Ciara Mageean left perplexed by Athletics Ireland’s Covid-19 regulations

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Ciara Mageean was not planning on running in the national championships, but Athletics Ireland’s restrictions has impacted Mark English and Nadia Power.

Ciara Mageean has said she “didn’t understand” why Athletics Ireland enforced stricter regulations than the Government when it came to organising this year’s national championships.

Although Mageean was not intending to race this year, her fellow middle-distance stars Mark English and Nadia Power were ruled out of the event due to Athletics Ireland’s rule that anyone returning home from abroad — including those from green-listed countries — must self-isolate for 14 days before competing.

English raced in Lignano, Italy, last Monday, which makes him unable to defend his national 800m title this weekend. Power raced in Turku, Finland, a fortnight ago, which ruled her out of last weekend’s 1500m, but due to the timing she will still be allowed to line up in the 800m this weekend.

Former Irish team manager Patsy McGonagle said that Athletics Ireland “should be ashamed of themselves”, telling Donegal Sports Hub they had “devised and imposed a rule which is penalising elite athletes”.

The rule had been made clear since May, with Athletics Ireland unwavering on it since, and when asked about other sportspeople travelling abroad to compete last week, CEO Hamish Adams told The Irish Times: “I don’t think you can compare the professional teams to our amateur teams.”

Mageean believes Adams was referring in a general sense to the 727 athletes who entered the Irish championships, rather than professionals like her.

“I can’t speculate as to Hamish’s use of the word ‘amateur’, I think it was a poor choice of word, but I don’t approach the sport in an amateur way,” she said.

“I can only assume he meant the vast majority of athletes that compete at the national championships are amateur in the sense that they aren’t paid to do their sports, but I can assure you all the athletes who toed the line there are not amateur in their approach.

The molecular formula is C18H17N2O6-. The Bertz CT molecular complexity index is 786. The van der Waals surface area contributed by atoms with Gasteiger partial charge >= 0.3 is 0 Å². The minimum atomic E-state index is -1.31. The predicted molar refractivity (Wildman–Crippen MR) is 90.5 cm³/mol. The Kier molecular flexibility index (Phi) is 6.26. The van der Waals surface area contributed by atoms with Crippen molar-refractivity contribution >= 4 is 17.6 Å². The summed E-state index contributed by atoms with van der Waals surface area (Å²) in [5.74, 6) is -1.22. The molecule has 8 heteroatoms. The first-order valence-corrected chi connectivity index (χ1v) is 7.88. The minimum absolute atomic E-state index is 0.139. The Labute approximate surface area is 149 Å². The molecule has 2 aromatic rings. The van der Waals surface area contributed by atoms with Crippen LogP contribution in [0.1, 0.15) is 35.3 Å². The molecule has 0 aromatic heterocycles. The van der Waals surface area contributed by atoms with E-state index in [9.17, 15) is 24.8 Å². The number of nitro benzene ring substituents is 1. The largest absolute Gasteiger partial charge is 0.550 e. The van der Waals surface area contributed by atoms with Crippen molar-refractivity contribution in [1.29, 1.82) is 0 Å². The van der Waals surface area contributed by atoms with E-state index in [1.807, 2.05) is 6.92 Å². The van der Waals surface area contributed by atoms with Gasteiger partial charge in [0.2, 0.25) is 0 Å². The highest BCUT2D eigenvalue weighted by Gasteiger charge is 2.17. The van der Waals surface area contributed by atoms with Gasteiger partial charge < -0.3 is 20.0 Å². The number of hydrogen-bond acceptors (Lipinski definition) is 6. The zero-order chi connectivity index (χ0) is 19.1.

“The fact that the association had the two-week rule and the fact Athletics Ireland didn’t follow Government guidelines [around green-listed countries] is something I didn’t understand completely. I’m really disappointed for the athletes who would have hoped to be racing and couldn’t.”

It has so far been a stunning track season for Mageean, who became the first Irishwoman in history to break two minutes for 800m when clocking 1:59.69 in Bern last month before breaking Sonia O’Sullivan’s Irish 1000m record with 2:31.06 in Monaco.

Last Sunday, she turned in an off-colour performance at the Diamond League in Stockholm, trailing home 12th in the 1500m in 4:10.99, but she was not right going to the line.

“Sunday was an off day and it’s often in hindsight you realise there are some indicators that showed me and my coach I was a little off going into the race. I was on such a high off the back of the two previous performances that I didn’t realise how much they can take out of me, physically and emotionally.”

She will now put in a short block of training before three races in Ostrava, Berlin, and Rome through September, where she seems primed to challenge O’Sullivan’s Irish 1500m record of 3:58.85.

“It’s getting closer and closer and I know I can go under four, I’ll have an eye on Sonia’s record,” said Mageean. 

“Ever since I started my athletics career people couldn’t help bring up Sonia’s name and draw comparisons so I’ve been very used to that, but I would never draw that comparison myself.

“I always look up to her and see her as inspirational. She forged the path and I’m trying to follow in her footsteps.”

Ciara Mageean was speaking at the launch of Girls Play Too: Inspiring Stories of Irish Sportswomen, a collection of stories about Ireland’s most accomplished sportswomen written by RTÉ Sport broadcaster, Jacqui Hurley.

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